Helmes is capable of using nearly any cooperation model a client desires with only one caveat: every critical role and competence of software development project must be covered, so that the team can take responsibility for the whole.
The critical roles on a software project are illustrated below. Some roles are required continually, while others kick in upon demand. It doesn’t really matter who fulfills a role as long as the requirements of the project are met.…With all the experts on board, it’s important to note that the team must be kept to a reasonable size. A good team manager can lead a maximum of 5-7 people. A good analyst can set 3-4 specialists up with work. A good lead developer can lead up to 3 or 4 people. ×
It sounds like common knowledge, but this rule is often ignored. Projects fail if skillsets are missing, specific roles not covered or commitments not taken. At Helmes, we review the operational setup of the team during the project kick-off. Our Working Agreement template navigates us through the delicate issues of mapping competences and motivations. When something’s missing, we’ll find a way to compensate.
On the client’s organization side, the role most critical to the project is that of the product manager. The product manager’s responsibilities include developing a higher-level product strategy, articulating the product vision, communicating with stakeholders and end users, sharing and interpreting the business needs to the technical team, helping prioritize, and getting the answers to team’s questions from within the client organization.
If the client lacks a product manager, it is crucial to compensate. In order to get the project started we’ve developed the QuickStart method: Helmes appoints a top gun analyst to spend 3 intense days interviewing the stakeholders in client’s organization and digging into the relevant data, the functionalities and technicalities of existing systems and existing user research.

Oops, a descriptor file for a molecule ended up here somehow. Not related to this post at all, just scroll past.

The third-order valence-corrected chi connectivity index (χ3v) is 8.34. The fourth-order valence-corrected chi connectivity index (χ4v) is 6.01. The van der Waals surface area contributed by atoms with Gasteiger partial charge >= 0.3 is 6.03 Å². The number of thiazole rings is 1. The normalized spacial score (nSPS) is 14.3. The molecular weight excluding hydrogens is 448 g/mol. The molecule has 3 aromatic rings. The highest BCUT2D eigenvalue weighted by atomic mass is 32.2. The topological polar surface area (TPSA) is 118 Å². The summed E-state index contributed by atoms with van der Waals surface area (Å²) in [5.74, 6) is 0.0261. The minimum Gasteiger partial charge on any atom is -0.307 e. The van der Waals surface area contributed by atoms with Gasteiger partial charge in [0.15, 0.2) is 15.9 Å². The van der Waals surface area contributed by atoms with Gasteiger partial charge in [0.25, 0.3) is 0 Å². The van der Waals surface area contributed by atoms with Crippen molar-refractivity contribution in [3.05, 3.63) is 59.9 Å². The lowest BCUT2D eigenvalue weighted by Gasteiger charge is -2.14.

If the need for product manager resource during the project is more extensive, we can appoint a full-time business analyst to carry out the role. The critical consideration, however, is the necessity to transfer knowledge back to the client in order to keep the relationship balanced. Nobody wants a vendor lock.
Often companies rely on the software analyst of the technical team to carry out both – the role of an analyst and a product manager. This can only work in a very small team of senior experts, who can meet the analyst halfway and conduct their own analysis of requirements. An analyst who has to cater to 3-4 developers with well-prepared tasks won’t be able to carry out the role of a product manager in addition to their own.
While getting people to fill missing roles is relatively easy, the opposite problem of overlapping people can go unnoticed. Having two super architects or designers can cause confusion for the team if neither of them seizes the initiative.
When it comes to leading the relationship with the client, we similarly gravitate toward the driver’s seat, but if we’re sure the client has people with the right skills and commitment, we can adapt and build our team around these people.
The same goes for third parties – we’re happy to lead them and take the responsibility for the whole if our values align. It‘s not uncommon that we help our clients to find those third partners – often they‘re people new to us and our clients alike.
That‘s actually the ultimate thrill for us – to find solutions for the problems never encountered by anyone before. A client with an unconventional need is a challenge successfully met when you hear the satisfying “Click!” of the joint team coming together. Our kick is definitely in the click 😉